Driver was trying to roll spliff before crash

Antonio Elvis Kelly was sentenced on Tuesday to four years’ imprisonment for causing the death of Jordan Anthony Ebanks by careless driving on Nov. 17, 2013.

The sentence is to be served after the eight years he received for robbery.

Kelly, now 21, was 17 when he drove Mr. Ebanks’s car and hit a wall on Old Robin Road in North Side. He initially told police that Mr. Ebanks had grabbed the steering wheel, causing him to lose control. Later he said he had been trying to roll a spliff of ganja. He was driving approximately 85 mph in a 30-mph zone and never had a driver’s license.

In passing sentence, Justice Charles Quin questioned why the Crown had accepted a plea to causing death by careless driving instead of dangerous driving.

Deputy Director of Public Prosecutions Patrick Moran explained that the careless driving charge was always an alternative and at the time the plea was accepted, the Crown had no evidence of what had happened in the car, other than the assertion that the victim grabbed the steering wheel. He suggested that the court’s sentencing powers were sufficient to meet the seriousness of the charge.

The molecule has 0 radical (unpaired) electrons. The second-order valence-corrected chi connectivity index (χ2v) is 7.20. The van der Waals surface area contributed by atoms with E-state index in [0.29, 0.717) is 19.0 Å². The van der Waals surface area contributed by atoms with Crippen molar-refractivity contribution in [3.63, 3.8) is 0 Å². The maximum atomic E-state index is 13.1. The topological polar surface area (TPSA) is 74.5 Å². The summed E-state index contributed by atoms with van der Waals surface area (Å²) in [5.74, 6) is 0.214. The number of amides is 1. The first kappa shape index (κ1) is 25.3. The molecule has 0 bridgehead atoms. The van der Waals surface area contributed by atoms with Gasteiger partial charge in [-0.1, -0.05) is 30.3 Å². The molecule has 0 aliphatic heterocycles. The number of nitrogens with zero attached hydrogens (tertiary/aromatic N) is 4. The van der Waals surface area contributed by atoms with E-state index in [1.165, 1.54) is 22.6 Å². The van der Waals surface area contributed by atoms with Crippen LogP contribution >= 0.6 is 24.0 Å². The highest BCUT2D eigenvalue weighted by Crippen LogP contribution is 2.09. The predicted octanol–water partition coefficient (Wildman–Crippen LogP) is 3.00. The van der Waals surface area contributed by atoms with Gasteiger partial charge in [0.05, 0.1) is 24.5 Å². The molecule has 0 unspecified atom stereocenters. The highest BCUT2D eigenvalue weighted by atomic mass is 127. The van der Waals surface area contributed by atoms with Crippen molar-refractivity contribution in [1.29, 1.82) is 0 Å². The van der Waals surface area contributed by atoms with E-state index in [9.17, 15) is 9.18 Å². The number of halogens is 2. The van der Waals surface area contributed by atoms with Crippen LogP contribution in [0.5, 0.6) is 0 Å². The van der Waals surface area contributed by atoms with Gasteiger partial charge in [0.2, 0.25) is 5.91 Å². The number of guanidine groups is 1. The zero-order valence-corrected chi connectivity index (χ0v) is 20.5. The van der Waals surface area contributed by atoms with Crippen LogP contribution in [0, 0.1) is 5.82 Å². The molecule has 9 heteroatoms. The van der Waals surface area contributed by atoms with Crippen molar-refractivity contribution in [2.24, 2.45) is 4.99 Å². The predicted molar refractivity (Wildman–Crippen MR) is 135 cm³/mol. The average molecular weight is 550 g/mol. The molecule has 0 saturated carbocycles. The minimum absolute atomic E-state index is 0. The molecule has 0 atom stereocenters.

Justice Quin noted that Mr. Ebanks was initially believed to have been the driver, since no one else was at the scene and there were no witnesses.

An accident reconstructionist concluded that the cause of the accident was failure to negotiate a bend in the road due to speed.

Later on the day of the accident, Kelly sought treatment for his injuries. Police were called and he admitted to being the driver. He said he got scared after the accident and hid in the bushes nearby while emergency medical services were at the scene. He admitted smoking ganja before the accident and drinking two Guinness beers.

The judge pointed out that a toxicology report showed no drugs in the victim’s system, but he might have been over the legal limit for alcohol. Mr. Ebanks apparently thought he was over the limit and asked a friend to drive. He had just bought the car a few weeks earlier. He was a talented musician with a bright future and his death had had a devastating effect on his family, the court heard.

Justice Quin pointed out that the maximum sentence for causing death by careless driving is seven years. He said it was hard to imagine a more serious case of careless driving. The speed had been “terrifyingly excessive,” almost three times the limit, he said. Other aggravating features were the rolling of the spliff and leaving the scene, he added.

With a starting point of five years, Justice Quin gave Kelly a 20 percent discount for his guilty plea, resulting in a sentence of four years. He said this offense was of a wholly different type to Kelly’s other offenses, so this sentence will be consecutive to the eight years for robbery.

Read the full article from the Cayman Compass here.